The three-band Classic EQ allows you to adjust each band from +12 to –24 dB, and it has full kills. The three-band P600 EQ offers a slightly wider range from +12 to –26 dB. The NUO EQ emulates Ecler mixers and provides different attenuations depending on the frequency band. The Xone EQ emulates the EQ in the famous Allen & Heath mixer. You have four frequency bands at your disposal: low, low-mid, high-mid, and high. Both lower and higher bands provide infinite attenuation, while the mid bands can be attenuated up to –30 dB. Considering that the S4 has only three EQ controls, it’s easy to understand why this last option isn’t provided.
Four new effects: Tape Delay emulates an analog tape delay and is synced with the tempo. Ramp Delay is quite original. It allows you to control the length and the speed of the ramp delay itself. Auto Bouncer allows you to repeat one bar according to 10 patterns (five directly accessible and five accessed pressing the Alt key); the repetition speed can be modified. An excellent effect but use it with moderation! Finally, Bouncer also allows you to repeat one bar of your track, but with different speeds and pitches. Except for Auto Bouncer, all other effects have a dedicated filter allowing you to fine tune the effect.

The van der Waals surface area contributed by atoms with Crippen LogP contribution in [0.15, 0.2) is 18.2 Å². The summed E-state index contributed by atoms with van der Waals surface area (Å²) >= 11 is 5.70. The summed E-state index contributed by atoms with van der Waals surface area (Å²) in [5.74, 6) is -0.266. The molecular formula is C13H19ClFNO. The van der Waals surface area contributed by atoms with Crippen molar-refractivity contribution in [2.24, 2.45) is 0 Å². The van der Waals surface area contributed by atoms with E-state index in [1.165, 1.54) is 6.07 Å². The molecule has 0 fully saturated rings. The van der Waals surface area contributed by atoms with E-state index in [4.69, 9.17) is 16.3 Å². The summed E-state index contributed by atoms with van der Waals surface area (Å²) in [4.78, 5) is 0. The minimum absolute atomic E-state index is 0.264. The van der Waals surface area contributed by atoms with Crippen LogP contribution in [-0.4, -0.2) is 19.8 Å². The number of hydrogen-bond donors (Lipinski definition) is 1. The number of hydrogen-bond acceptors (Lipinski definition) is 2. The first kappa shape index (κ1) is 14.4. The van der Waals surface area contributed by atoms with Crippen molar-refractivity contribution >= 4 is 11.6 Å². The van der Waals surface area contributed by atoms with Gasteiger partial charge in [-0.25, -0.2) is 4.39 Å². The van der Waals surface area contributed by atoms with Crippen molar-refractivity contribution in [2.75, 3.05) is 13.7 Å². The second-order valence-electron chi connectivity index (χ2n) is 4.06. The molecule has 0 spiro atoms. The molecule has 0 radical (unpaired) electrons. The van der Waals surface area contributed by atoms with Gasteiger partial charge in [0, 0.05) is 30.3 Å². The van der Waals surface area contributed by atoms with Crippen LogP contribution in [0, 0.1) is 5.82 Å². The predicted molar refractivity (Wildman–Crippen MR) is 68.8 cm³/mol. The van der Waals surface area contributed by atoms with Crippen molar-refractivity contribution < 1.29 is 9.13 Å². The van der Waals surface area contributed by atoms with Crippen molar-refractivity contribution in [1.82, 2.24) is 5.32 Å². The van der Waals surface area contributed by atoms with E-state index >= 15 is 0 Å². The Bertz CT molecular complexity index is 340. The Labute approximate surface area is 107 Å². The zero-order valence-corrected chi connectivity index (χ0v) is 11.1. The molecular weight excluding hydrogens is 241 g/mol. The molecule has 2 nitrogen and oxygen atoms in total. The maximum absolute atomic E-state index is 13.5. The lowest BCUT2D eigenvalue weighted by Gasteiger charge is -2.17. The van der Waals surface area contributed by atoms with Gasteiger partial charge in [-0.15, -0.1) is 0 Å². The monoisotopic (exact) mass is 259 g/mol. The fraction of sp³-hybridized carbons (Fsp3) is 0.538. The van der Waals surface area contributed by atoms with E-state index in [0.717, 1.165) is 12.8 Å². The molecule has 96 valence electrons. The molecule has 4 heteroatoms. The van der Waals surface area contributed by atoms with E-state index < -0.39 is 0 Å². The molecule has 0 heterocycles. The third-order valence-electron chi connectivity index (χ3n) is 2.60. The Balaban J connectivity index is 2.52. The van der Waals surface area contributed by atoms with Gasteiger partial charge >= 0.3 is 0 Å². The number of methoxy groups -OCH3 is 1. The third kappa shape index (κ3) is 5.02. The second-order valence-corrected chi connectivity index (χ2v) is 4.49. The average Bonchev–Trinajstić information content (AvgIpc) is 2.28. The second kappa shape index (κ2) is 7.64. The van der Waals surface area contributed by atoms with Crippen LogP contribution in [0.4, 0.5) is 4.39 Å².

What Are the Differences Between Version 1.2.7 and Version 2?
First of all, we have to mention that the upgrade to version 2 costs $69 for Traktor Pro owners and $129 for other users (DUO, LE). The sample decks are the main new feature. These players allow you to play back up to four samples at the same time. In version 1.2.7 this possibility was unavailable, which was a disadvantage in front of competitor products. Luckily, Traktor 2 has arrived and each of the four players can be used as a Sample deck, which means you can now use up to 16 samplers at the same time. The concept is simple: let’s say that deck A is a standard player and deck C a Sample deck. Make a loop in one of your tracks in deck A, drag and drop into one of the four slots in deck C and that’s it, your sample is ready to use. Moreover, these samples are automatically saved into your track collection on your hard drive and can be played again during your next performances… It’s so easy! The Sample decks are kept extremely simple: one play button, one volume control and one filter control.
The Sample decks take you to new dimensions with the keyboard shortcuts. For deck C for instance: you can alternately play or mute all four samples (unlike a pause button, the mute function doesn’t stop the samples from playing back it just mutes them) using the Z, X, C, and V keys. Add the CTRL key (+ Z, X, C, V) to suppress the sample from deck C (but not from the track collection, which means the sample is recorded onto your hard drive). Just keep in mind that the maximum length of a sample is 48s, which isn’t really a limitation. Important: the samples are automatically synced to the master tempo but their pitch is not corrected (no key lock function).